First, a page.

click on image to watch the video

3) NOAA’s climate disaster claims are a sham
Paul Homewood, Not A Lot of People Know That, 20 February 2021
It is evident that the whole thing is totally fraudulent.
Stewgreen has tracked down the NOAA climate disaster website, which the BBC used for their video yesterday.

It is evident just by looking at it that the whole thing is totally fraudulent.
First a look at the map:


When a hurricane hits a populated stretch of coast, which is almost invariably, it is inevitable losses will be big. But while last year was a busy year for hurricanes, we do know that the frequency of US hurricanes has not been unusual in the last decade, and if anything the long term trend is down. (Though it is worth noting that the 1980s and 90s were below average, making the choice of 1980 as a start date statistically inappropriate):
However, the vast majority of these wrongly named “climate” disasters are either tornadoes, hailstorms or severe weather (which are almost all thunderstorm/tornado outbreaks).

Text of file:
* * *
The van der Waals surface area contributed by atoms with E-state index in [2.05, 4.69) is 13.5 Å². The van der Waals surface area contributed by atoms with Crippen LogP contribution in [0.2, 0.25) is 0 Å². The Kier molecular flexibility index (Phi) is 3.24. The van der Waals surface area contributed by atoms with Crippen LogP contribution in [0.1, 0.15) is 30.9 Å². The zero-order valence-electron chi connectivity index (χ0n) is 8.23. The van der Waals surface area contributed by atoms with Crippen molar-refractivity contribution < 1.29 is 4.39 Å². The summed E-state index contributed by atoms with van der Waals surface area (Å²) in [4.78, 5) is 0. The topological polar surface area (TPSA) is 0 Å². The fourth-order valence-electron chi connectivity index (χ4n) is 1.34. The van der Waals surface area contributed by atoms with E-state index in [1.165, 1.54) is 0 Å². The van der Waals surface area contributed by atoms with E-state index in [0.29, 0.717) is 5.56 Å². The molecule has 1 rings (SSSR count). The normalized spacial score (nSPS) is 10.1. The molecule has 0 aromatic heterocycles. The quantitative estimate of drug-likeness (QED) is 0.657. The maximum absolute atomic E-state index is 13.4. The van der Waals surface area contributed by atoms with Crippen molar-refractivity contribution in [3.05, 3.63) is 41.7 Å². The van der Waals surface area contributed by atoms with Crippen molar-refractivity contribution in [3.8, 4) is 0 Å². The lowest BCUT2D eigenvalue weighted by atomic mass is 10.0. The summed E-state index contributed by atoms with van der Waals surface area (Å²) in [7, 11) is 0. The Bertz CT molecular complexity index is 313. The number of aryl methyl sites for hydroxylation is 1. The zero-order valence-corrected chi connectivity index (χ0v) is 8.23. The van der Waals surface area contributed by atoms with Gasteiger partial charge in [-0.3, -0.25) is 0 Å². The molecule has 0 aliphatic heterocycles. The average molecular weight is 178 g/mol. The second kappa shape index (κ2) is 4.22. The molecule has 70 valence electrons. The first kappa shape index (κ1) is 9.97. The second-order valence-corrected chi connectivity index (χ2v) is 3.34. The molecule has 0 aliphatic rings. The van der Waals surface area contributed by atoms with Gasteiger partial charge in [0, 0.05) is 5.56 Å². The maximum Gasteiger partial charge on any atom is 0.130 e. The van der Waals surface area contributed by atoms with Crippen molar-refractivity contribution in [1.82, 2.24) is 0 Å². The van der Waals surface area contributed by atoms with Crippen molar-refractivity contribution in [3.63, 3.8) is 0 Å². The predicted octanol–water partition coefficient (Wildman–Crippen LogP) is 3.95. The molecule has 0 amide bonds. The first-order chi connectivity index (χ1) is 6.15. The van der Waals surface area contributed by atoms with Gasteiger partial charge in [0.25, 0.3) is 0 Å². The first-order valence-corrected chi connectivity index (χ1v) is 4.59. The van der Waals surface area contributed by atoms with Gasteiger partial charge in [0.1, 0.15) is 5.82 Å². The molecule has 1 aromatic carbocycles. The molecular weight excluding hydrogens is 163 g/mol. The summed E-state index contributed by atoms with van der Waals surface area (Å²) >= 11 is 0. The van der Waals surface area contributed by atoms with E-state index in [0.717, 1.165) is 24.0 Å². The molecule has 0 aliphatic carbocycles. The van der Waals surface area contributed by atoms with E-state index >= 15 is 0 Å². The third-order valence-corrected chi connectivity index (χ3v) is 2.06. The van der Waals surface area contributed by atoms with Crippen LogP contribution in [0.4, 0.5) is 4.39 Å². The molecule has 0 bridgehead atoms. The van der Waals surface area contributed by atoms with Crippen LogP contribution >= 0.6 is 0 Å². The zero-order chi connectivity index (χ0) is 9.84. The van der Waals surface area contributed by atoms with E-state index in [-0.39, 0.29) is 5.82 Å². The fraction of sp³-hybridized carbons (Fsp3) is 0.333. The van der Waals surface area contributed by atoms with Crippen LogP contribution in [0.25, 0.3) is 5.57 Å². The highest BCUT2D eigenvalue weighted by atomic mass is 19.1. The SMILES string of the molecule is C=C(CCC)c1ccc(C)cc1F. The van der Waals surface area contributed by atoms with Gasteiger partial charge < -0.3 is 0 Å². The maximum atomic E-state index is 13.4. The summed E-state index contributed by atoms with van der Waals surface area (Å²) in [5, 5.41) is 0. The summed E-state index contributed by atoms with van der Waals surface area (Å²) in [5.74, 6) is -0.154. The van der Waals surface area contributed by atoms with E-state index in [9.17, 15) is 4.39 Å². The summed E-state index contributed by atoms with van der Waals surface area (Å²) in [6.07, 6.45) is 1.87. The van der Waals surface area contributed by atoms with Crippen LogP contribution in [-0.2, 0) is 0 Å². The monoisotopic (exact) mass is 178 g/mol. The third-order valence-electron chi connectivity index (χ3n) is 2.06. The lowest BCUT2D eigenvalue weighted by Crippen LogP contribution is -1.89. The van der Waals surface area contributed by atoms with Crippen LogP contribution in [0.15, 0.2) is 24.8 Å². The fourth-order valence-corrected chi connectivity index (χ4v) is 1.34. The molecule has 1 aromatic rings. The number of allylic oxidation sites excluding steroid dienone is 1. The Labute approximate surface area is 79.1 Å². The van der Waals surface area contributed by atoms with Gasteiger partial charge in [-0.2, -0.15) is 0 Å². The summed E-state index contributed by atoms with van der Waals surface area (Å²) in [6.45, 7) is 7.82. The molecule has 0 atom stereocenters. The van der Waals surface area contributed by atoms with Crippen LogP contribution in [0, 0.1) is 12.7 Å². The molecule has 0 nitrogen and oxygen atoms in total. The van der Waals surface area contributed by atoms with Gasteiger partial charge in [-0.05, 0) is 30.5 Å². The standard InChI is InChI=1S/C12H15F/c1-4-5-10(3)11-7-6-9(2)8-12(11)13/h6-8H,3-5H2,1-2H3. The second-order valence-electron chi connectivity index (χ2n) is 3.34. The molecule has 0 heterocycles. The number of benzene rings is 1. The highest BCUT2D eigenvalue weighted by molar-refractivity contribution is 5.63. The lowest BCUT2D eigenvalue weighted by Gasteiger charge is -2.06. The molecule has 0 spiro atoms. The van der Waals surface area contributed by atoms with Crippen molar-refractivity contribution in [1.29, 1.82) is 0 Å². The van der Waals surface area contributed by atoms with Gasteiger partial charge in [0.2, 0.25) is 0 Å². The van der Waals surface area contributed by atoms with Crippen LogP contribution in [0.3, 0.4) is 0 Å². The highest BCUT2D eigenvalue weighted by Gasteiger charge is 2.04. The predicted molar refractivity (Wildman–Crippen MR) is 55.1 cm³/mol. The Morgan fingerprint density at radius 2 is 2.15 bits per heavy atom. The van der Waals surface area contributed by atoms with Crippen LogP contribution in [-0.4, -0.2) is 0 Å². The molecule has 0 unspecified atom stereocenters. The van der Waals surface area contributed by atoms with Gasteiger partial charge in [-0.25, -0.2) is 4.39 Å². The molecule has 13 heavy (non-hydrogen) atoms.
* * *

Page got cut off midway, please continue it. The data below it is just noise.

Again, we know that tornado activity has declined significantly since the 1970s. But we are expected to believe that tornadoes and thunderstorms nowadays are far more catastrophic than in the past.
The answer to this riddle lies in how NOAA determine what a billion dollar disaster is.
The key is this sentence:
"The U.S. has sustained 285 weather and climate disasters since 1980 where overall damages/costs reached or exceeded $1 billion (including CPI adjustment to 2020)."
So, they rightly allow for inflation, but is that enough?
The simple truth is that Americans have much more “stuff” than they did back in the 1980. Bigger houses, more cars, latest technological gadgetry, expensive furniture and clothes, and all the rest of it.

If a house burns down, the cost of rebuilding it and replacing contents will have increased by much more than inflation since 1980.
The same goes for local infrastructure and services.
The best way to monitor this is by looking at GDP, not CPI, which says that $1 in 1980 is now worth $3.32: